Worker Omar Glover pickets outside a General Motors facility in Langhorne, Pa., Friday, Sept. 27, 2019. (AP Photo/Matt Rourke)
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We’re publishing a series of Q&As with reporters who have published powerful investigative stories. This week, we’re talking to the Center for Public Integrity’s own executive editor Jim Morris, who has been a journalist for 41 years and has covered worker health and safety for much of his career.  

Why does reporting on American workers matter? 

At their core, workers’ rights stories are about people: Refinery workers who worry about the cancer-causing benzene they’re inhaling or a leaky valve that could cause an explosion. Fast-food workers cheated out of overtime. Office workers who endure sexual harassment. Immigrant workers who fall out of trees, get heat stroke on roofs and lose fingers on poultry-processing lines. Inequality is a major theme in these stories.

What do reporters in this beat need to have? 

The best of these stories in my view focus on a worker or group of workers and then broaden out to reveal some sort of systemic problem. We want all our reporters to answer this fundamental question for readers: Why should I care? We want them to think of creative storytelling methods and make D.C.-based policy decisions relevant to people outside the Beltway.  I’ve reported on a wide range of topics since the late 1970s, and workers’ rights has been the most gratifying by far. You’re not dealing in the abstract. You’re writing about people’s health, their finances, their dignity.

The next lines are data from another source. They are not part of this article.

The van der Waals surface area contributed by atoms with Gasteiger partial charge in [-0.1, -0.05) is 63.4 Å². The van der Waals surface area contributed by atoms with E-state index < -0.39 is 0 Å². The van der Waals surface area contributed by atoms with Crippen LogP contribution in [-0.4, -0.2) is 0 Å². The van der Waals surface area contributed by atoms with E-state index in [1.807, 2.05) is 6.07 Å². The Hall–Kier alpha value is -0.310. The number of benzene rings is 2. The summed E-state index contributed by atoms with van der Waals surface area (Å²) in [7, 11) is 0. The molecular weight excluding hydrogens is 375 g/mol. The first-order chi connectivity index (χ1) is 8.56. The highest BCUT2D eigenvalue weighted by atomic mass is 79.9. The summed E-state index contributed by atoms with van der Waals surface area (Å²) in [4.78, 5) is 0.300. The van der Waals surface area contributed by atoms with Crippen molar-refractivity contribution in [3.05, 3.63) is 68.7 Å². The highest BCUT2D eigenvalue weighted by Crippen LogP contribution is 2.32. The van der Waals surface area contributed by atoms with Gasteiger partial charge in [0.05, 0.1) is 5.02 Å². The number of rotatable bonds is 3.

Takeaway: People’s stories are always at the center of investigative reporting. 

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